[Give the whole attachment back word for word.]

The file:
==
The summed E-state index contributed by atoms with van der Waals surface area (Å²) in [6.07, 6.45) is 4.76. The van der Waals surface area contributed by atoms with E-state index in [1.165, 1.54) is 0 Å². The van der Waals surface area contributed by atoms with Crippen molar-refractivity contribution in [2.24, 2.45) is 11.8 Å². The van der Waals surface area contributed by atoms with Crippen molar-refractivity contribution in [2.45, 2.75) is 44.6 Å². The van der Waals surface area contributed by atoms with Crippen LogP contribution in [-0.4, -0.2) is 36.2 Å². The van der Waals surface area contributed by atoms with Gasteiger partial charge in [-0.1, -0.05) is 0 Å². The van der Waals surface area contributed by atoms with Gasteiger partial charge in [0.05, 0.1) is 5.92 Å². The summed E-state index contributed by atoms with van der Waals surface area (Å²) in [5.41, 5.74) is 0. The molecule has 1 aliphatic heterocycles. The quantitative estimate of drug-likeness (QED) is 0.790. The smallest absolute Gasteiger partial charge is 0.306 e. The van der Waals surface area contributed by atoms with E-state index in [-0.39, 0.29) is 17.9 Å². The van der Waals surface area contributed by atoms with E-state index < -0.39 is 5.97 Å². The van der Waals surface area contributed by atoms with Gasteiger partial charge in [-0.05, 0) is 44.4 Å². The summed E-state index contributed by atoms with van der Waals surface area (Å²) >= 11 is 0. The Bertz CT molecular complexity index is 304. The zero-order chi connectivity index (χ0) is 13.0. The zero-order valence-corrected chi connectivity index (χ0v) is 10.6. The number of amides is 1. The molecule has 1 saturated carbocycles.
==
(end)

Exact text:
The summed E-state index contributed by atoms with van der Waals surface area (Å²) in [6.07, 6.45) is 4.76. The van der Waals surface area contributed by atoms with E-state index in [1.165, 1.54) is 0 Å². The van der Waals surface area contributed by atoms with Crippen molar-refractivity contribution in [2.24, 2.45) is 11.8 Å². The van der Waals surface area contributed by atoms with Crippen molar-refractivity contribution in [2.45, 2.75) is 44.6 Å². The van der Waals surface area contributed by atoms with Crippen LogP contribution in [-0.4, -0.2) is 36.2 Å². The van der Waals surface area contributed by atoms with Gasteiger partial charge in [-0.1, -0.05) is 0 Å². The van der Waals surface area contributed by atoms with Gasteiger partial charge in [0.05, 0.1) is 5.92 Å². The summed E-state index contributed by atoms with van der Waals surface area (Å²) in [5.41, 5.74) is 0. The molecule has 1 aliphatic heterocycles. The quantitative estimate of drug-likeness (QED) is 0.790. The smallest absolute Gasteiger partial charge is 0.306 e. The van der Waals surface area contributed by atoms with E-state index in [-0.39, 0.29) is 17.9 Å². The van der Waals surface area contributed by atoms with E-state index < -0.39 is 5.97 Å². The van der Waals surface area contributed by atoms with Gasteiger partial charge in [-0.05, 0) is 44.4 Å². The summed E-state index contributed by atoms with van der Waals surface area (Å²) >= 11 is 0. The Bertz CT molecular complexity index is 304. The zero-order chi connectivity index (χ0) is 13.0. The zero-order valence-corrected chi connectivity index (χ0v) is 10.6. The number of amides is 1. The molecule has 1 saturated carbocycles.